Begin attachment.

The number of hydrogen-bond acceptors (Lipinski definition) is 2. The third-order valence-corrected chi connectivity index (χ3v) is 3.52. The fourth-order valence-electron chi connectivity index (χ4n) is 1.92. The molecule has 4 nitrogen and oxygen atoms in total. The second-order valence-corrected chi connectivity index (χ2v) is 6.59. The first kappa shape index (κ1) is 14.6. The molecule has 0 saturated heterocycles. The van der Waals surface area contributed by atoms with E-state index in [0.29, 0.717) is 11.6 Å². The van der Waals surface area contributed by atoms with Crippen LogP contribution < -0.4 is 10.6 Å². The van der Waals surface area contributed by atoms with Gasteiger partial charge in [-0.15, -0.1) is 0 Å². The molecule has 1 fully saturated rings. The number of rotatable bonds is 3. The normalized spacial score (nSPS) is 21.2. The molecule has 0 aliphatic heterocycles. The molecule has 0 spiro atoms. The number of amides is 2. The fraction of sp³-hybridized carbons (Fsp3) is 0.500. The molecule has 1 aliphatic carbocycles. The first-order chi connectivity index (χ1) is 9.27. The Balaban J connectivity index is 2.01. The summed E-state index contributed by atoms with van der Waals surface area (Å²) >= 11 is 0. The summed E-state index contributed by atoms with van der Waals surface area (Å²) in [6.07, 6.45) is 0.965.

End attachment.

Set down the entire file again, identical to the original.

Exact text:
The number of hydrogen-bond acceptors (Lipinski definition) is 2. The third-order valence-corrected chi connectivity index (χ3v) is 3.52. The fourth-order valence-electron chi connectivity index (χ4n) is 1.92. The molecule has 4 nitrogen and oxygen atoms in total. The second-order valence-corrected chi connectivity index (χ2v) is 6.59. The first kappa shape index (κ1) is 14.6. The molecule has 0 saturated heterocycles. The van der Waals surface area contributed by atoms with E-state index in [0.29, 0.717) is 11.6 Å². The van der Waals surface area contributed by atoms with Crippen LogP contribution < -0.4 is 10.6 Å². The van der Waals surface area contributed by atoms with Gasteiger partial charge in [-0.15, -0.1) is 0 Å². The molecule has 1 fully saturated rings. The number of rotatable bonds is 3. The normalized spacial score (nSPS) is 21.2. The molecule has 0 aliphatic heterocycles. The molecule has 0 spiro atoms. The number of amides is 2. The fraction of sp³-hybridized carbons (Fsp3) is 0.500. The molecule has 1 aliphatic carbocycles. The first-order chi connectivity index (χ1) is 9.27. The Balaban J connectivity index is 2.01. The summed E-state index contributed by atoms with van der Waals surface area (Å²) >= 11 is 0. The summed E-state index contributed by atoms with van der Waals surface area (Å²) in [6.07, 6.45) is 0.965.